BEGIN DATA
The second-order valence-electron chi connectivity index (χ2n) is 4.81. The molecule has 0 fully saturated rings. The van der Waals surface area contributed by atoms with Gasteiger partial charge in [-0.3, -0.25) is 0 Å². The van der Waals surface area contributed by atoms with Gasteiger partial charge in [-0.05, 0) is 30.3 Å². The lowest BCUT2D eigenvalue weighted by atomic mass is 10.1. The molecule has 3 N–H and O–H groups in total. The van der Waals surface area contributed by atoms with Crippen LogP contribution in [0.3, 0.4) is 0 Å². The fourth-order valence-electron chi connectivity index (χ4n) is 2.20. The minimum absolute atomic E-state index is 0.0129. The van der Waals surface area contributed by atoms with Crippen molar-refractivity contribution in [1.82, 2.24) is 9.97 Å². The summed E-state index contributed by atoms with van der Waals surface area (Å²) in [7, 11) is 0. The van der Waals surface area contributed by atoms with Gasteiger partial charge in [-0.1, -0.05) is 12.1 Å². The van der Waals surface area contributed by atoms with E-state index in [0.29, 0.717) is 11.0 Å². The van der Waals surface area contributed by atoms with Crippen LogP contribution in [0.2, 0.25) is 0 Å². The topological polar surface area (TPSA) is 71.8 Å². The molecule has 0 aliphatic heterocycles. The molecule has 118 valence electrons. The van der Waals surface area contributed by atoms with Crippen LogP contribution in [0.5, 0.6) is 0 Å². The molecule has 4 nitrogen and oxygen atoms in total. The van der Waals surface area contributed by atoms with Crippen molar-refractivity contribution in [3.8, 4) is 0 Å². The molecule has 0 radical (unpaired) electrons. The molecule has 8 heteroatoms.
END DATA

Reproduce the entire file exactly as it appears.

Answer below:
The second-order valence-electron chi connectivity index (χ2n) is 4.81. The molecule has 0 fully saturated rings. The van der Waals surface area contributed by atoms with Gasteiger partial charge in [-0.3, -0.25) is 0 Å². The van der Waals surface area contributed by atoms with Gasteiger partial charge in [-0.05, 0) is 30.3 Å². The lowest BCUT2D eigenvalue weighted by atomic mass is 10.1. The molecule has 3 N–H and O–H groups in total. The van der Waals surface area contributed by atoms with Crippen LogP contribution in [0.3, 0.4) is 0 Å². The fourth-order valence-electron chi connectivity index (χ4n) is 2.20. The minimum absolute atomic E-state index is 0.0129. The van der Waals surface area contributed by atoms with Crippen molar-refractivity contribution in [1.82, 2.24) is 9.97 Å². The summed E-state index contributed by atoms with van der Waals surface area (Å²) in [7, 11) is 0. The van der Waals surface area contributed by atoms with Gasteiger partial charge in [-0.1, -0.05) is 12.1 Å². The van der Waals surface area contributed by atoms with E-state index in [0.29, 0.717) is 11.0 Å². The van der Waals surface area contributed by atoms with Crippen LogP contribution in [0.2, 0.25) is 0 Å². The topological polar surface area (TPSA) is 71.8 Å². The molecule has 0 aliphatic heterocycles. The molecule has 118 valence electrons. The van der Waals surface area contributed by atoms with Crippen LogP contribution in [0.5, 0.6) is 0 Å². The molecule has 4 nitrogen and oxygen atoms in total. The van der Waals surface area contributed by atoms with Crippen molar-refractivity contribution in [3.8, 4) is 0 Å². The molecule has 0 radical (unpaired) electrons. The molecule has 8 heteroatoms.